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In a voltaic pile with copper and zinc as the two metals and with aqueous sodium chloride (salt water) as the electrolyte, what happens to the electrons and ions and what reactions occur?

I understand that in a copper/zinc voltaic pile using sulfuric acid as the electrolyte, the zinc electrode decomposes into positive zinc ions (which dissolve into the electrolyte) and 2 electrons, which travel through the exterior wire to the copper electrode. At the copper electrode, the electrons are then accepted by positive hydrogen ions from the electrolyte solution which form hydrogen gas at the copper electrode.

The problem I see when this is adapted to a sodium chloride electrolyte is that the positive deposited ion would be pure sodium and it seems unlikely that sodium would form in its pure form both because zinc cannot reduce sodium (being lower in the reduction potential list) and because sodium is very hard to obtain in its pure form. Nonetheless, using a sodium chloride electrolyte for a voltaic pile seems to work frequently in many household experiments (according to my research),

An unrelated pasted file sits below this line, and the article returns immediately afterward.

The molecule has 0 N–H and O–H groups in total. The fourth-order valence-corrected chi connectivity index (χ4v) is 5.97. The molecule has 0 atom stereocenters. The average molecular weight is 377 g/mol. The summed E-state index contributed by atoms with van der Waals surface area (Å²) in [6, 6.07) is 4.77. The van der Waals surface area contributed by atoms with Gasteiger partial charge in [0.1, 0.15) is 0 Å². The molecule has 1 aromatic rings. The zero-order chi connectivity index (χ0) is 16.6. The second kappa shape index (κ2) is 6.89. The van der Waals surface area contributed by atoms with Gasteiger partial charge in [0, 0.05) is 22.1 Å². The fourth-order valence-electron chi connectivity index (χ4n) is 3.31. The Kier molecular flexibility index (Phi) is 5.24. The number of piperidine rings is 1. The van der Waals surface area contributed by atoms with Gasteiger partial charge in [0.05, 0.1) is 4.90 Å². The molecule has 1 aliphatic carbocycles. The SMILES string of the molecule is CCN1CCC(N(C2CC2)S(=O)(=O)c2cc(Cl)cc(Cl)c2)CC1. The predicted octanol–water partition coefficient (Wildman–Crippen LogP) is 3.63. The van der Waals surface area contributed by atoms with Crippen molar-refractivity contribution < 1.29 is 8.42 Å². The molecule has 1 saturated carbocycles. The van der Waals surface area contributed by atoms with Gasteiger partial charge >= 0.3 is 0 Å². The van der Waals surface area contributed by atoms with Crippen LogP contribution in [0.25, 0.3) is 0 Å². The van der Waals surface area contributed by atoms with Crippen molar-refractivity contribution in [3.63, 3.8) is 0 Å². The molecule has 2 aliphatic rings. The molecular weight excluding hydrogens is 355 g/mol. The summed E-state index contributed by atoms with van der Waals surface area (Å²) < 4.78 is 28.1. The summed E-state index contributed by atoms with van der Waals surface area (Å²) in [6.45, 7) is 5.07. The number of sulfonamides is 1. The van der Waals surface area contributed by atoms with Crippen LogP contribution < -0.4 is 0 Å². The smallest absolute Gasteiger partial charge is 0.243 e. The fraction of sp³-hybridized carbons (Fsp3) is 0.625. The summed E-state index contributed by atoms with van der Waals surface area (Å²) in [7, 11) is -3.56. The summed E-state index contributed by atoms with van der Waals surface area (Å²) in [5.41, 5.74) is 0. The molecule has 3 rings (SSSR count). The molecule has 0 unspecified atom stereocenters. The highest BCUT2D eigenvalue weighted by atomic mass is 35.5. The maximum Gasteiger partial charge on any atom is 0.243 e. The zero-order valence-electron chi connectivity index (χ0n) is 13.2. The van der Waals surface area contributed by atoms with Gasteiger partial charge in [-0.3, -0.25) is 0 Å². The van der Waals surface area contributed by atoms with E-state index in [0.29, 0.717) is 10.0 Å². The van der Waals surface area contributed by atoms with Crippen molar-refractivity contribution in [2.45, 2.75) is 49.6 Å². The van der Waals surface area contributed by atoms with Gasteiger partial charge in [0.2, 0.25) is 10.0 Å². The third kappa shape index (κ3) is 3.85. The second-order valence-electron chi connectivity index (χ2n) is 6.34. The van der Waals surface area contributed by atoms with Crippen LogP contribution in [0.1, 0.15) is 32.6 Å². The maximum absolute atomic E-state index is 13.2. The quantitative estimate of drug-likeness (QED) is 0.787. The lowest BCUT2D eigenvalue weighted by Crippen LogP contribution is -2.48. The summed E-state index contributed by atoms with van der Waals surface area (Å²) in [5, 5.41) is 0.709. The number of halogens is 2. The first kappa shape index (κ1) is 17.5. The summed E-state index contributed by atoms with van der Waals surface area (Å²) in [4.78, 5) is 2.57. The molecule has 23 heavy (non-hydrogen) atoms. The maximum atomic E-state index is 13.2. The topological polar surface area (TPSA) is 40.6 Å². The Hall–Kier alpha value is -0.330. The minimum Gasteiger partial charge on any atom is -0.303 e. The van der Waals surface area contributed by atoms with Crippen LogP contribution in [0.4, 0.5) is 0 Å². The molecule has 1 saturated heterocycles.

So my question is: What is going on? Is there a new, different reaction? What happens to the ions and electrons?

Answer 1:

It's been a long time since I've been into chemistry, but I think I understand what is happening. If so, then you are correct about electro negativity (I think that is what you are referring to as "electron potential"): zinc will not reduce the sodium because zinc is more electronegative than sodium, but will reduce hydrogen because it is less electronegative than hydrogen. However, there *is* hydrogen in the system in an oxidized state: namely, the water the solution of sodium chloride is dissolved in. This will dissolve the zinc and produce hydrogen gas, exactly as if you had used sulphuric acid. The sodium chloride from what I can tell is just there to make the water electrically conducting - nothing will happen if the electricity has no way to get where the emf is sending it.


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